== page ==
So Why Do Shortened Calf Muscles Matter?
Calf muscles affected by high heels include the gastrocnemius (upper calf), soleus (lower calf), and peroneals (outside of calf). When these muscles become short and tight, they throw off the balance of your entire postural system. You become unable to stand comfortably in a neutral foot position.
The shortened calf muscles cause the feet to become flat and externally rotated, losing their natural ability to hold an arch. This leads to overpronation, which can cause problems in the IT band among other areas. The feet are at risk of plantar fasciitis, a painful contraction of the sheet of connective tissue across the sole of the foot, as well as bone spurs and bunions.
The lengthened ankle muscles become weak, unable to properly stabilize the foot-ankle complex anymore. You are now predisposed to ankle strains and sprains. Additionally, unstable ankles lead to problems further up the chain with knee misalignment, drastically increasing the risk for knee injury.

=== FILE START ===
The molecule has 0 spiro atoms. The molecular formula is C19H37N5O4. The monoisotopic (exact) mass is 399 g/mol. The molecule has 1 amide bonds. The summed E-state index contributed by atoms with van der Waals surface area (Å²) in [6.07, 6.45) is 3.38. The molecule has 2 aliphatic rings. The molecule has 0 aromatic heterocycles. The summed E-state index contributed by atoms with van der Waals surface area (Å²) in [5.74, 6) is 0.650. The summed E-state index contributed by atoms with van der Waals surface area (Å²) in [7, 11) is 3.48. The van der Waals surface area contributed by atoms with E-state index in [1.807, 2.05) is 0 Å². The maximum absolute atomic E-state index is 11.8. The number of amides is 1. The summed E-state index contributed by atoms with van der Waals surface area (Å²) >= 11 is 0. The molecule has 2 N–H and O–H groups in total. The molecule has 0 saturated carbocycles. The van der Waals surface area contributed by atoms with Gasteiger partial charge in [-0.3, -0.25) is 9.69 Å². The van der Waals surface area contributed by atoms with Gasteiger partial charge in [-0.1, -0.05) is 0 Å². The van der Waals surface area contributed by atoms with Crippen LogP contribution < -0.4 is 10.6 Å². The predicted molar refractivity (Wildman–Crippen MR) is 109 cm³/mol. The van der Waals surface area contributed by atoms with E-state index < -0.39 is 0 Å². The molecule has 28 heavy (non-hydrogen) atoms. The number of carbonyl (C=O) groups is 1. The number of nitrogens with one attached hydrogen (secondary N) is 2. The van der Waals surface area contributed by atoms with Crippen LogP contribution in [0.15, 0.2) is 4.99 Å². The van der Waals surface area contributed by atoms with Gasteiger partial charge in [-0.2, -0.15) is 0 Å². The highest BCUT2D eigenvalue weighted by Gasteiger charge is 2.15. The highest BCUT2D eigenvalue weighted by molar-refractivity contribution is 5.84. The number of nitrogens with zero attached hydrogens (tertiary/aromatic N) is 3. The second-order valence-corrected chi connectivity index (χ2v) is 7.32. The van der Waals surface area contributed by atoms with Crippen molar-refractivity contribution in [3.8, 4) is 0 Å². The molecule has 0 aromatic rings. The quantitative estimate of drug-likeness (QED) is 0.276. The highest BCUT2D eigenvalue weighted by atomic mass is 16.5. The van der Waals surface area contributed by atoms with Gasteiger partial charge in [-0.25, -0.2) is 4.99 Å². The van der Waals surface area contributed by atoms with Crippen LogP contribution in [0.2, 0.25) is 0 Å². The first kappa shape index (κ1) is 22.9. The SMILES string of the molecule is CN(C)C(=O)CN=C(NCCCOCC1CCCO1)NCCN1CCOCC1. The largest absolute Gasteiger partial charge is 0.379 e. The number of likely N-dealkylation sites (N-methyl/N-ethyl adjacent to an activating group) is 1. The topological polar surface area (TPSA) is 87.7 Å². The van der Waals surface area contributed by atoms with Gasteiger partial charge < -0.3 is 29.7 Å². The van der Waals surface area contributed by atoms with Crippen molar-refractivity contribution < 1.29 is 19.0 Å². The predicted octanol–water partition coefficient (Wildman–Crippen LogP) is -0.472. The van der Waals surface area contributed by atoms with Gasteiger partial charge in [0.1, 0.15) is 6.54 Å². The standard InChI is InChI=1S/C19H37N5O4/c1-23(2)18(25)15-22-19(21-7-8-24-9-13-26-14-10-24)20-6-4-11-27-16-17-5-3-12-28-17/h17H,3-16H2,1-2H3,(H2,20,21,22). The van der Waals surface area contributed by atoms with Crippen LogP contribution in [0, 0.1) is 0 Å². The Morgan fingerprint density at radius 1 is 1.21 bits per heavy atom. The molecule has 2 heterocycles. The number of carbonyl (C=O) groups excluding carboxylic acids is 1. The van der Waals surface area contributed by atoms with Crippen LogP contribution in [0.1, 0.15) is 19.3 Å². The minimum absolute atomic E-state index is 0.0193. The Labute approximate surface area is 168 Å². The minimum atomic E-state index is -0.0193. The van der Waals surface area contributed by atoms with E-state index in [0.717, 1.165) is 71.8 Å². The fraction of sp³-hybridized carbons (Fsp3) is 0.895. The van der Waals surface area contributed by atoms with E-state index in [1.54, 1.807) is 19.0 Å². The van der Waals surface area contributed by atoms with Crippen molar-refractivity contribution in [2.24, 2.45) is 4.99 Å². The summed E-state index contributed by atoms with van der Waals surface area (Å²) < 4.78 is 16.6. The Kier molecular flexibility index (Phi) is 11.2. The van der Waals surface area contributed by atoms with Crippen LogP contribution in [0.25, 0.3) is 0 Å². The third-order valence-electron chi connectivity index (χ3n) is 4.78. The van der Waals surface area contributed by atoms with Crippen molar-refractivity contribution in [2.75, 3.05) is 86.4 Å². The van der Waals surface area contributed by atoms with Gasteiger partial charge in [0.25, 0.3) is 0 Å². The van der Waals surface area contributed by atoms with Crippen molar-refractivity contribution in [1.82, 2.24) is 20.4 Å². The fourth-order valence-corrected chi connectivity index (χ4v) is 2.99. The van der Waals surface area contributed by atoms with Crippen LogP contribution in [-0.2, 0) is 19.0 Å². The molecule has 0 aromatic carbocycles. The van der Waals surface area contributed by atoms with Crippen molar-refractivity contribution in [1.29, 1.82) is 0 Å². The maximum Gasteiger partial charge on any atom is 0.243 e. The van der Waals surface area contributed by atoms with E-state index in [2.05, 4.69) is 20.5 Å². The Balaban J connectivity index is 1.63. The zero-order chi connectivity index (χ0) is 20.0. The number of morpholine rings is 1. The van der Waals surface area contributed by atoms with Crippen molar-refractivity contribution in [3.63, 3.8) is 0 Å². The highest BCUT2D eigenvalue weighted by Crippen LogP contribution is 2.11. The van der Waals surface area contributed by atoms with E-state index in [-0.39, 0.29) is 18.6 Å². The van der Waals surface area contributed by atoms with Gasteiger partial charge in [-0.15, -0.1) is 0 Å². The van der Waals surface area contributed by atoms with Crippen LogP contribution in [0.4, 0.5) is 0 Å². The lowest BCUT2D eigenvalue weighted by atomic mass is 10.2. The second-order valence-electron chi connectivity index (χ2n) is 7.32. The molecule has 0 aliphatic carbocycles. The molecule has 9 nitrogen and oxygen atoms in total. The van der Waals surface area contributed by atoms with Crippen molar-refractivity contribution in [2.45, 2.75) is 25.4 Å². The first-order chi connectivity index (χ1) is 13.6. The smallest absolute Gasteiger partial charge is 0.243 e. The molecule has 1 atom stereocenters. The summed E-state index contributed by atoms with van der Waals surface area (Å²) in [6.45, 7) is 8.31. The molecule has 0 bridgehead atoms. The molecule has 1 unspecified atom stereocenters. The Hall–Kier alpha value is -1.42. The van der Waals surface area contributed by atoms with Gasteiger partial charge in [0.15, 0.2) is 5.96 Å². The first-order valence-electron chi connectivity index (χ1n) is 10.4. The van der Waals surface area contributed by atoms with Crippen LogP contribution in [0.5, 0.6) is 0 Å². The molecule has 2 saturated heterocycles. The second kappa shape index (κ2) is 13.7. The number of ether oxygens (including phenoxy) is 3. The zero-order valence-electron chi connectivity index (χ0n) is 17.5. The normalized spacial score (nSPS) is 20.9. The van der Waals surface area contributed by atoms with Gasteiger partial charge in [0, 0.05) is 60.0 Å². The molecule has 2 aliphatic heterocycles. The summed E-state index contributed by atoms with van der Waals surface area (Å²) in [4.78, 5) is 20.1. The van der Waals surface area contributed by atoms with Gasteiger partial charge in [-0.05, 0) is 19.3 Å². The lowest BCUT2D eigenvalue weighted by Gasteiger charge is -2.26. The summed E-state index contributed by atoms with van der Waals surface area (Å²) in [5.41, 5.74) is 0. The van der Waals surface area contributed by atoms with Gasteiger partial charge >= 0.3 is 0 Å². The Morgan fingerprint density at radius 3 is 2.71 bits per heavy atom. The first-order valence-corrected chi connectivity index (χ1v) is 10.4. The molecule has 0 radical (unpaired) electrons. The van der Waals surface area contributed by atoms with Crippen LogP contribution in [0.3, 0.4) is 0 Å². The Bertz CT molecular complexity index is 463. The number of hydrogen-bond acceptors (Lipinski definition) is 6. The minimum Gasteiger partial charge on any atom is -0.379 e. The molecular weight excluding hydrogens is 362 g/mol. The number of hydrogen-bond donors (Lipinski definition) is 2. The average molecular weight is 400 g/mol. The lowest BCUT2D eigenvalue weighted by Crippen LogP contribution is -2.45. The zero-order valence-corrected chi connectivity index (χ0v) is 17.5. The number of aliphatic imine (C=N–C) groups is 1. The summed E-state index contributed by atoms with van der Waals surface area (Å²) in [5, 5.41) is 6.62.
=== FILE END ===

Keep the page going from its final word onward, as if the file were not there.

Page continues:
Unstable knees pass their instability up to the hips, which affects the lower back as well. Studies as well as anecdotal evidence reveal that high heel wearers often experience backaches and headaches, likely caused by misalignment of the postural system leading to excess tension.
How Do I Correct Postural Problems Caused by High Heels?
The key to prevention and correction is detection! If you suspect you may have postural imbalances, it’s best to seek the advice of a personal trainer, chiropractor, or physician.
Any of these practitioners will likely prescribe a corrective flexibility program consisting of self-myofascial release and static stretching for the tight areas, namely the gastrocnemius, soleus, peroneals, and Achilles tendon. You may also be taught strengthening exercises to stabilize the weakened areas such as the ankles.
Flexibility Exercises for Tight Calves: Self-Myofascial Release & Static Stretching
Self-myofascial release involves using an implement such as a foam roller to loosen tense areas. It’s kind of like receiving a deep tissue massage, except it’s free since you do it to yourself.
Static stretching is the traditional form of stretching where you assume a position and hold it for 20-30 seconds.
You’ll achieve the best results if you target an area with the foam roller for at least 30 seconds to release tension, and then immediately do a static stretch for the same area.